Data Fit for Use

The quality of data should be defined in the context of being fit for a particular use. Whether or not data is ‘fit for use’ depends upon the application of the data and the characteristics of quality that are required for that particular purpose. Data Quality also depends on the user’s expectations of what they define to be useful information.

There is no finite standard definition that can be applied across all varying types of data. Data Quality standards must include a forever evolving range of quality issues that incorporate the concept of ‘fitness for use’. These elements of data quality standards should be considered and balanced in the design, implementation, and auditing of an organizations data management processes and procedures.

Satio Solutions defines Data Quality as:

  • Accuracy: Accuracy of data is the degree to which the information is correctly recorded and to which it describes what is designed to describe.
  • Relevance: The relevance of data reflects the degree to which it meets the needs of those that are to use it. Assessing relevance is subjective and depends upon the varying needs of that information will be applied, aggregated, interpreted, and acted upon by those that are charged with using it.
  • Timeliness: The timeliness of data refers to the delay between the point at which the information is initially captured, calculated, or otherwise created and when the data item becomes available for other use. The timeliness of data will most often have a direct influence on its relevance.
  • Interpretability: The interpretability of data is directly related to its availability to be aggregated with other pieces of information necessary to interpret and utilize it appropriately. Varying components of information often include underlying concepts, variables and classifications as to how it is to be used. The processes of data collection and subsequent processing have impact to the measure of accuracy that will be represented.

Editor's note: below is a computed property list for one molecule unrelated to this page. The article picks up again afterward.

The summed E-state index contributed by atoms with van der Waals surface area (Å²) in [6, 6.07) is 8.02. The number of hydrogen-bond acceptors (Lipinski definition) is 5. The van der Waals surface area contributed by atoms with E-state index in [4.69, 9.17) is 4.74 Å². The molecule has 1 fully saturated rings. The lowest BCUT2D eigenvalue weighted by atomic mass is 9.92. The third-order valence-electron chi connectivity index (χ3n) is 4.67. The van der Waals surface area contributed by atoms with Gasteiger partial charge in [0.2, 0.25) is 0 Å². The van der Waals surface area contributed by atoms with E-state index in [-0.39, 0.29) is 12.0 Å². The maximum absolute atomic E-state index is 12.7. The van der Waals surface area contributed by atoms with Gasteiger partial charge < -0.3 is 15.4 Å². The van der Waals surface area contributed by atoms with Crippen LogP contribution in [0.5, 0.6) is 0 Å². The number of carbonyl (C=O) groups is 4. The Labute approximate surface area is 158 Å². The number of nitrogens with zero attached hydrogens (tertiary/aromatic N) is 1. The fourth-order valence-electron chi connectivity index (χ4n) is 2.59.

• Coherence: The coherence of data reflects the degree to which it can be successfully aggregated with other items of information within an analytical framework over an extended period of time. The use of data quality standards, definitions, classifications, and validation processes promotes coherence.

These data quality definition components overlap in a compounding manner. The levels of data quality that can be achieved within a given process is the result of defining, addressing, managing and balancing over time the various factors or elements that constitute better quality.

Because of the complex relationship of the varying components of data quality, an action taken to address or modify one aspect of quality tends to affect the other components. The decisions and actions that promote balance between these data quality components are based not only on intellectual knowledge but should include historical experience, continuing review, user feedback, and consultation in order to enable effective decisions that increase shareholder value to an organization.

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